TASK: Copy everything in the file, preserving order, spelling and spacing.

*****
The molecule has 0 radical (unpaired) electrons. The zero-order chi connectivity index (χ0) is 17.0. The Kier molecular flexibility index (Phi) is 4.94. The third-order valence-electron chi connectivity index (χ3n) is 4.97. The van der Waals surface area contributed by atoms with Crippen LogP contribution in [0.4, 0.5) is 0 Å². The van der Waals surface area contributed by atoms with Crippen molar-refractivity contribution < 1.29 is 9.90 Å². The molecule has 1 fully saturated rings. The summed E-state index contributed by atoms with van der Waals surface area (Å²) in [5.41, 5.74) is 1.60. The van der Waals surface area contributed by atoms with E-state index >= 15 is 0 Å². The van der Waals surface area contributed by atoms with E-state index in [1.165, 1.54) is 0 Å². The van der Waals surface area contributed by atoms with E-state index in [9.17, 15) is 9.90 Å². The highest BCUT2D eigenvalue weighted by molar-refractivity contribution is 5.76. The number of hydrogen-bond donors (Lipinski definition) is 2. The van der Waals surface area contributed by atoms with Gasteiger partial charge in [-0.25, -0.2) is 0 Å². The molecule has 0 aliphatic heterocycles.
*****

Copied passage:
The molecule has 0 radical (unpaired) electrons. The zero-order chi connectivity index (χ0) is 17.0. The Kier molecular flexibility index (Phi) is 4.94. The third-order valence-electron chi connectivity index (χ3n) is 4.97. The van der Waals surface area contributed by atoms with Crippen LogP contribution in [0.4, 0.5) is 0 Å². The van der Waals surface area contributed by atoms with Crippen molar-refractivity contribution < 1.29 is 9.90 Å². The molecule has 1 fully saturated rings. The summed E-state index contributed by atoms with van der Waals surface area (Å²) in [5.41, 5.74) is 1.60. The van der Waals surface area contributed by atoms with E-state index >= 15 is 0 Å². The van der Waals surface area contributed by atoms with E-state index in [1.165, 1.54) is 0 Å². The van der Waals surface area contributed by atoms with E-state index in [9.17, 15) is 9.90 Å². The highest BCUT2D eigenvalue weighted by molar-refractivity contribution is 5.76. The number of hydrogen-bond donors (Lipinski definition) is 2. The van der Waals surface area contributed by atoms with Gasteiger partial charge in [-0.25, -0.2) is 0 Å². The molecule has 0 aliphatic heterocycles.